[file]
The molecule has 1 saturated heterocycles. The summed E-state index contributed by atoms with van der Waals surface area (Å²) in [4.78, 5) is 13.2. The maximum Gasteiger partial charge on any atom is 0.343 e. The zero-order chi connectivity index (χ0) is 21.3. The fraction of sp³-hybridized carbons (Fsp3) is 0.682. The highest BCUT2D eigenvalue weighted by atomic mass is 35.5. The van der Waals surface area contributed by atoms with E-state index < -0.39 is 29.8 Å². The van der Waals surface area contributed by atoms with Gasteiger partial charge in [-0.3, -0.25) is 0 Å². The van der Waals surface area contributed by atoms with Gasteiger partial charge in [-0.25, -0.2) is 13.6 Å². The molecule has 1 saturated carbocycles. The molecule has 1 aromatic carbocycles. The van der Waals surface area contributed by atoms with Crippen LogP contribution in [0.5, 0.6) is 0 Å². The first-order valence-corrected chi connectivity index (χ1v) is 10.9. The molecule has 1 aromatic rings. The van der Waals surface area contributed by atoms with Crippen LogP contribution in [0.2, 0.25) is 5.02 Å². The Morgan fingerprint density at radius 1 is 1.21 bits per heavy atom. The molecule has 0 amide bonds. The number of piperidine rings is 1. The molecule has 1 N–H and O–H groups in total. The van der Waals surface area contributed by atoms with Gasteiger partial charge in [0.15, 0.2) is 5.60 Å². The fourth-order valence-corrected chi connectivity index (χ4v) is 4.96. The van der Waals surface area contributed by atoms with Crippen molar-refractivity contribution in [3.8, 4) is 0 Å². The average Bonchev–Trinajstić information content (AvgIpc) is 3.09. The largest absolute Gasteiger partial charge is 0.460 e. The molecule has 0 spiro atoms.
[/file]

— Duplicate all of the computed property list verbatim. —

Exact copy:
The molecule has 1 saturated heterocycles. The summed E-state index contributed by atoms with van der Waals surface area (Å²) in [4.78, 5) is 13.2. The maximum Gasteiger partial charge on any atom is 0.343 e. The zero-order chi connectivity index (χ0) is 21.3. The fraction of sp³-hybridized carbons (Fsp3) is 0.682. The highest BCUT2D eigenvalue weighted by atomic mass is 35.5. The van der Waals surface area contributed by atoms with E-state index < -0.39 is 29.8 Å². The van der Waals surface area contributed by atoms with Gasteiger partial charge in [-0.3, -0.25) is 0 Å². The van der Waals surface area contributed by atoms with Gasteiger partial charge in [-0.25, -0.2) is 13.6 Å². The molecule has 1 saturated carbocycles. The molecule has 1 aromatic carbocycles. The van der Waals surface area contributed by atoms with Crippen LogP contribution in [0.5, 0.6) is 0 Å². The first-order valence-corrected chi connectivity index (χ1v) is 10.9. The molecule has 1 aromatic rings. The van der Waals surface area contributed by atoms with Crippen LogP contribution in [0.2, 0.25) is 5.02 Å². The Morgan fingerprint density at radius 1 is 1.21 bits per heavy atom. The molecule has 0 amide bonds. The number of piperidine rings is 1. The molecule has 1 N–H and O–H groups in total. The van der Waals surface area contributed by atoms with Gasteiger partial charge in [0.15, 0.2) is 5.60 Å². The fourth-order valence-corrected chi connectivity index (χ4v) is 4.96. The van der Waals surface area contributed by atoms with Crippen molar-refractivity contribution in [3.8, 4) is 0 Å². The average Bonchev–Trinajstić information content (AvgIpc) is 3.09. The largest absolute Gasteiger partial charge is 0.460 e. The molecule has 0 spiro atoms.